Even with the pending sale of Opel, GM continues to be a global company with global technology centers to develop new programs.  Even though, GM Europe under Opel leadership developed the company’s small and midsized vehicle architectures that is utilizes globally, the knowledge could be transferred as it did with its Korean and Chinese operations.

GM also has Chevrolet in Europe which has been a growth brand in Europe since it purchased Daewoo earlier this decade.  Chevrolet has made up for much of the lost volume at Opel in the last 10 years particularly in Russia.  That growth in Eastern Europe will not return soon and the recovery in Western Europe will be slow and that is the basis for my prospects for Opel.  Moreover, I am suspect of Magna and Sberbank’s ability to raise capital to fund new products with GM.  I will be clear that Opel is not self sufficient with positive cash flow and is expected from some reports to lose $3 billion this year.

As far as GM’s balance sheet, they might lose about 70% of Opel’s revenue but they will also lose their associated debt and loses.  For GM, losing control of Opel is a wash as there is no good solution to fix the situation.  The German government and labor have prevented GM from really fixing the entity and it ultimately will also hamper Magna's ability to do so.  It is this dysfunction of many European governments that GM is writing off.  Opel under GM needed to close plants in high labor cost areas and move to locations in Eastern Europe which they have done with their successful Chevrolet brand.  For the new post bankruptcy GM, Chevrolet is the future and Opel the past.

At this time, not much has been said officially by GM on the deal and the devil is in the details and the details of GM’s decision have not been released.  Opel has been a liability for GM for a decade.  This is in sharp contrast to twenty years ago, when Opel was a financial powerhouse for the company.  That changed in the late 1990s after Opel revolted against the parent company's attempt to integrate the German subsidiary into the company's global structure and some poor product decisions.  In an ideal world, GM could have restructured Opel properly with little resistance but their hands were tied and expensive to do outside of bankruptcy.  The biggest positive is that Magna needs GM to pull off any successful restructuring of Opel and that will give GM the economic of scale it needs to continue to drive down cost.

My biggest question is, after Magna failed at gaining control of Chrysler when Daimler sold the business to Cerberus a couple years ago and seeing what happened, why would they want to take over Opel?  Why would the German government not see what happened there considering it involved Daimler?  It must be remembered BMW walked away from Rover and Daimler from Chrysler.  One would assume those fiascos would be still fresh in the memory of Germany's leadership.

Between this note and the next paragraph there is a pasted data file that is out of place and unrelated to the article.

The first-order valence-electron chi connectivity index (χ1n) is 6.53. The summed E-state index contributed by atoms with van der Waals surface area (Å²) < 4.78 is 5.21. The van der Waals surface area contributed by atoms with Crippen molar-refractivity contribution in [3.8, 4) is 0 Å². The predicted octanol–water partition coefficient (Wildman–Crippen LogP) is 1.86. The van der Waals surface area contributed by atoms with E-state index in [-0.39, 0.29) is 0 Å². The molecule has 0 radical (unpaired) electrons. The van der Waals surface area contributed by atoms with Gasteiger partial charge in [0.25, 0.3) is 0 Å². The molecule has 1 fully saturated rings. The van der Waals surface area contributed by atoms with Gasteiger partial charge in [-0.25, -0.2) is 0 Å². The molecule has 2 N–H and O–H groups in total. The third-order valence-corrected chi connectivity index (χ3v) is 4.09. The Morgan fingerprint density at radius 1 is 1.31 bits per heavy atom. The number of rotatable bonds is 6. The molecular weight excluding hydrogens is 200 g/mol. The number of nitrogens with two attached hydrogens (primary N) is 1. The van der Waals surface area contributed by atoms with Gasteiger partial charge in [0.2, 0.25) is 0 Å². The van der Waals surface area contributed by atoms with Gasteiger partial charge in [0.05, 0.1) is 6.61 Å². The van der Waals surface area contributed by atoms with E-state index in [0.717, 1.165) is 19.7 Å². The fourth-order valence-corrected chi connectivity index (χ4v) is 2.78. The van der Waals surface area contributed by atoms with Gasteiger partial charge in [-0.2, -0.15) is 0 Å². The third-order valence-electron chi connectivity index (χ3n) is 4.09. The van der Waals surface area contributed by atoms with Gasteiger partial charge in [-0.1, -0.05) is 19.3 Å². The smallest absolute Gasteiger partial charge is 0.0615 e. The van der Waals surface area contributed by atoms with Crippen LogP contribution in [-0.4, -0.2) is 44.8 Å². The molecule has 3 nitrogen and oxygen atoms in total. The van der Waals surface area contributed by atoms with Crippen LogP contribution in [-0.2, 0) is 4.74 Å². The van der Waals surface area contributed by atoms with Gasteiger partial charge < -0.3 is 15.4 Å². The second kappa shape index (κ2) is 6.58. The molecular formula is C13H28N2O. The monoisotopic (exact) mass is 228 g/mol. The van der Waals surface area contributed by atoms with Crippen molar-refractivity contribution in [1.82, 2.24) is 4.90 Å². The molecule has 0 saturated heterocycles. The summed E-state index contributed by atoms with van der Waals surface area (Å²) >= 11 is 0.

The situation may change after the German elections are held this month and a more rational dialogue surfaces on the fate of Opel.  It must be remembered that Europe is dominated by companies that are a lot like Chrysler prior to bankruptcy – large debt, little cash and low margins.  The German government's decision in many ways just maintains the status quo which is not what the European auto industry needs to be viable.

Russian Auto Bailout Protects Jobs, Not Efficiency, NY Times, April 6, 2009

Ford and GM Record Massive Sales Drop in Russia, Autoevolution, August 11, 2009

Russia Is Now Europe's Biggest Car Market; Chevrolet Best-Selling Brand,Edmunds, July 9, 2009

Global Slowdown Hits Car Sales in Russia, Edmunds, July 9, 2008

GM to sell 55% stake in Opel to Magna, Sberbank, Automotive New, September 10, 2009

Global Slowdown Hits Car Sales in Russia, Edmunds, January 20, 2009

Putin welcomes GM's Opel decision, Detroit News, September 11, 2009

GM to sell Opel to Magna with conditions: Sources, The Economic Times, September 10, 2009

GM Opens 0 Million Russian Plant to Boost Sales, Bloomberg, November 7, 2008

What Magna plans for Opel, Automotive News, Automotive New, September 10, 2009

GM sells Opel to Magna, Sberbank, Detroit News, September 11, 2009 

Key recent events at Opel, Automotive New, September 10, 2009

Fight looms over German state aid to Magna-led Opel, Automotive New, September 12, 2009

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Sun Sep 20, 2009 8:13 pm
Name: Rick | Comment: GM is a privately owned company (though one the government has an ownership stake in). They don't need to file with the SEC. Only publicly listed companies need to do that.

Mon Sep 21, 2009 4:51 amFOR RELEASE: 2009-08-07

GM Statement Regarding the Filing of General Motors Company's Current Report on Form 8-K

General Motors Company (GM) today filed with the Securities and Exchange Commission (SEC) a Form 8-K with details on a number of matters that have occurred since the new company launched on July 10, 2009 as well as a comprehensive review of the business. GM agreed to provide this qualitative, non-financial information as part of its understanding with the SEC regarding the company’s filing requirements and those of Motors Liquidation Company (formerly General Motors Corporation), which sold substantially all of its assets to GM.

For more information see link below:

URL: http: (ex.